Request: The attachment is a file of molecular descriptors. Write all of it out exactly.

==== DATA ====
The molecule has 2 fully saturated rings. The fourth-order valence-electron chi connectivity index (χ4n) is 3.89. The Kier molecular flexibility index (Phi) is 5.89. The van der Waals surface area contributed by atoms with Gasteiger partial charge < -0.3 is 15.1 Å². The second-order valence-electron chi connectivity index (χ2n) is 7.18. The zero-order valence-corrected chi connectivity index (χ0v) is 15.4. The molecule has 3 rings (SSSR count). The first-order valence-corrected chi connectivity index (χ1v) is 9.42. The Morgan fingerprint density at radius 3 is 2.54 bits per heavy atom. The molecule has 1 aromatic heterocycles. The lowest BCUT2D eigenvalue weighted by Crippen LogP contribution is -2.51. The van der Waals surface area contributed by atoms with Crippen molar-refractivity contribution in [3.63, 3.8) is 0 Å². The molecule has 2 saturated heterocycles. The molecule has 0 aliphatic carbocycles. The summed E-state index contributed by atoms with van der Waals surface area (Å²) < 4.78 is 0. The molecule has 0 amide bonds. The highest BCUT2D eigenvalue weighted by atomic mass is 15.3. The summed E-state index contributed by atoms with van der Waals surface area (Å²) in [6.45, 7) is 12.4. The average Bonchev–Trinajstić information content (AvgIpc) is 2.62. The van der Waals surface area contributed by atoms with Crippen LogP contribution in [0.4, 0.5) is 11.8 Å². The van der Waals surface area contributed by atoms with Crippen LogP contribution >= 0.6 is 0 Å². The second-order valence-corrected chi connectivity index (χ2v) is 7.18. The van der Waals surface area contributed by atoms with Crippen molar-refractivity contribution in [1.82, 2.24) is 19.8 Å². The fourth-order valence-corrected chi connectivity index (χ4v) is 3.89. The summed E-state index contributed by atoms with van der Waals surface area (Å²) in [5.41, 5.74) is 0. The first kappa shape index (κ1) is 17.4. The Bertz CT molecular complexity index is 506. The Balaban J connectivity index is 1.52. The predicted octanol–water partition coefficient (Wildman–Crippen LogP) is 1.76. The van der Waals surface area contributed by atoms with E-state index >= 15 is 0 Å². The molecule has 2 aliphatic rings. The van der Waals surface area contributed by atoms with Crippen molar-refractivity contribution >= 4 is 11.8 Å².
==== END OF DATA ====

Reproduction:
The molecule has 2 fully saturated rings. The fourth-order valence-electron chi connectivity index (χ4n) is 3.89. The Kier molecular flexibility index (Phi) is 5.89. The van der Waals surface area contributed by atoms with Gasteiger partial charge < -0.3 is 15.1 Å². The second-order valence-electron chi connectivity index (χ2n) is 7.18. The zero-order valence-corrected chi connectivity index (χ0v) is 15.4. The molecule has 3 rings (SSSR count). The first-order valence-corrected chi connectivity index (χ1v) is 9.42. The Morgan fingerprint density at radius 3 is 2.54 bits per heavy atom. The molecule has 1 aromatic heterocycles. The lowest BCUT2D eigenvalue weighted by Crippen LogP contribution is -2.51. The van der Waals surface area contributed by atoms with Crippen molar-refractivity contribution in [3.63, 3.8) is 0 Å². The molecule has 2 saturated heterocycles. The molecule has 0 aliphatic carbocycles. The summed E-state index contributed by atoms with van der Waals surface area (Å²) < 4.78 is 0. The molecule has 0 amide bonds. The highest BCUT2D eigenvalue weighted by atomic mass is 15.3. The summed E-state index contributed by atoms with van der Waals surface area (Å²) in [6.45, 7) is 12.4. The average Bonchev–Trinajstić information content (AvgIpc) is 2.62. The van der Waals surface area contributed by atoms with Crippen LogP contribution in [0.4, 0.5) is 11.8 Å². The van der Waals surface area contributed by atoms with Crippen LogP contribution >= 0.6 is 0 Å². The second-order valence-corrected chi connectivity index (χ2v) is 7.18. The van der Waals surface area contributed by atoms with Crippen molar-refractivity contribution in [1.82, 2.24) is 19.8 Å². The fourth-order valence-corrected chi connectivity index (χ4v) is 3.89. The summed E-state index contributed by atoms with van der Waals surface area (Å²) in [5.41, 5.74) is 0. The first kappa shape index (κ1) is 17.4. The Bertz CT molecular complexity index is 506. The Balaban J connectivity index is 1.52. The predicted octanol–water partition coefficient (Wildman–Crippen LogP) is 1.76. The van der Waals surface area contributed by atoms with E-state index >= 15 is 0 Å². The molecule has 2 aliphatic rings. The van der Waals surface area contributed by atoms with Crippen molar-refractivity contribution >= 4 is 11.8 Å².